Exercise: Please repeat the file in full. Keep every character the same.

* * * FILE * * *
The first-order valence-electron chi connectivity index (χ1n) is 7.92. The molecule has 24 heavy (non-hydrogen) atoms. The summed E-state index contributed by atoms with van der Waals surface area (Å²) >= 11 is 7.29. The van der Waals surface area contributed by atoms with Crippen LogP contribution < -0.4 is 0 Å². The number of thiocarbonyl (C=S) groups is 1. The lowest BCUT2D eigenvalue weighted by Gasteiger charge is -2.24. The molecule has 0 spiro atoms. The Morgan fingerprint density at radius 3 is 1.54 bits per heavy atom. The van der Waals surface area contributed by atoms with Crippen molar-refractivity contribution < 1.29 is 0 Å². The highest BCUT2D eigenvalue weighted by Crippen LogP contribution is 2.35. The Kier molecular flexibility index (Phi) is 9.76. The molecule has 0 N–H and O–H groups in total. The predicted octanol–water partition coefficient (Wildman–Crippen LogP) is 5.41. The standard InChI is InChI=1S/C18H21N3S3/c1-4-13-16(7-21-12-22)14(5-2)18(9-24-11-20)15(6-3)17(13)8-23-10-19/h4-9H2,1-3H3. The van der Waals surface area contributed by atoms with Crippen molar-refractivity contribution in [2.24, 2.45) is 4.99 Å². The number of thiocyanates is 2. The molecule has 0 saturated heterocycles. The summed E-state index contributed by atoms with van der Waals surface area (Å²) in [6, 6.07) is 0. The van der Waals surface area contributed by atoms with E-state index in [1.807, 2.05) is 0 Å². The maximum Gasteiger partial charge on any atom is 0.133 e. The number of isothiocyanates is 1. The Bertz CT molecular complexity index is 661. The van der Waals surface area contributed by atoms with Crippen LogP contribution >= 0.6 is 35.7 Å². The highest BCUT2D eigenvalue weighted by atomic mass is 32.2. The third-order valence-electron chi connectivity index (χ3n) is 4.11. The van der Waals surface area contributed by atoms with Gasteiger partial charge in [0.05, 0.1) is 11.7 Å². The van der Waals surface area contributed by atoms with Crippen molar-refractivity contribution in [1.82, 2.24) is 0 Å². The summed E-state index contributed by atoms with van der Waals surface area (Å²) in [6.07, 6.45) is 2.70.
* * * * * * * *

The first-order valence-electron chi connectivity index (χ1n) is 7.92. The molecule has 24 heavy (non-hydrogen) atoms. The summed E-state index contributed by atoms with van der Waals surface area (Å²) >= 11 is 7.29. The van der Waals surface area contributed by atoms with Crippen LogP contribution < -0.4 is 0 Å². The number of thiocarbonyl (C=S) groups is 1. The lowest BCUT2D eigenvalue weighted by Gasteiger charge is -2.24. The molecule has 0 spiro atoms. The Morgan fingerprint density at radius 3 is 1.54 bits per heavy atom. The van der Waals surface area contributed by atoms with Crippen molar-refractivity contribution < 1.29 is 0 Å². The highest BCUT2D eigenvalue weighted by Crippen LogP contribution is 2.35. The Kier molecular flexibility index (Phi) is 9.76. The molecule has 0 N–H and O–H groups in total. The predicted octanol–water partition coefficient (Wildman–Crippen LogP) is 5.41. The standard InChI is InChI=1S/C18H21N3S3/c1-4-13-16(7-21-12-22)14(5-2)18(9-24-11-20)15(6-3)17(13)8-23-10-19/h4-9H2,1-3H3. The van der Waals surface area contributed by atoms with Crippen molar-refractivity contribution in [2.24, 2.45) is 4.99 Å². The number of thiocyanates is 2. The molecule has 0 saturated heterocycles. The summed E-state index contributed by atoms with van der Waals surface area (Å²) in [6, 6.07) is 0. The van der Waals surface area contributed by atoms with E-state index in [1.807, 2.05) is 0 Å². The maximum Gasteiger partial charge on any atom is 0.133 e. The number of isothiocyanates is 1. The Bertz CT molecular complexity index is 661. The van der Waals surface area contributed by atoms with Crippen LogP contribution >= 0.6 is 35.7 Å². The highest BCUT2D eigenvalue weighted by atomic mass is 32.2. The third-order valence-electron chi connectivity index (χ3n) is 4.11. The van der Waals surface area contributed by atoms with Gasteiger partial charge in [0.05, 0.1) is 11.7 Å². The van der Waals surface area contributed by atoms with Crippen molar-refractivity contribution in [1.82, 2.24) is 0 Å². The summed E-state index contributed by atoms with van der Waals surface area (Å²) in [6.07, 6.45) is 2.70.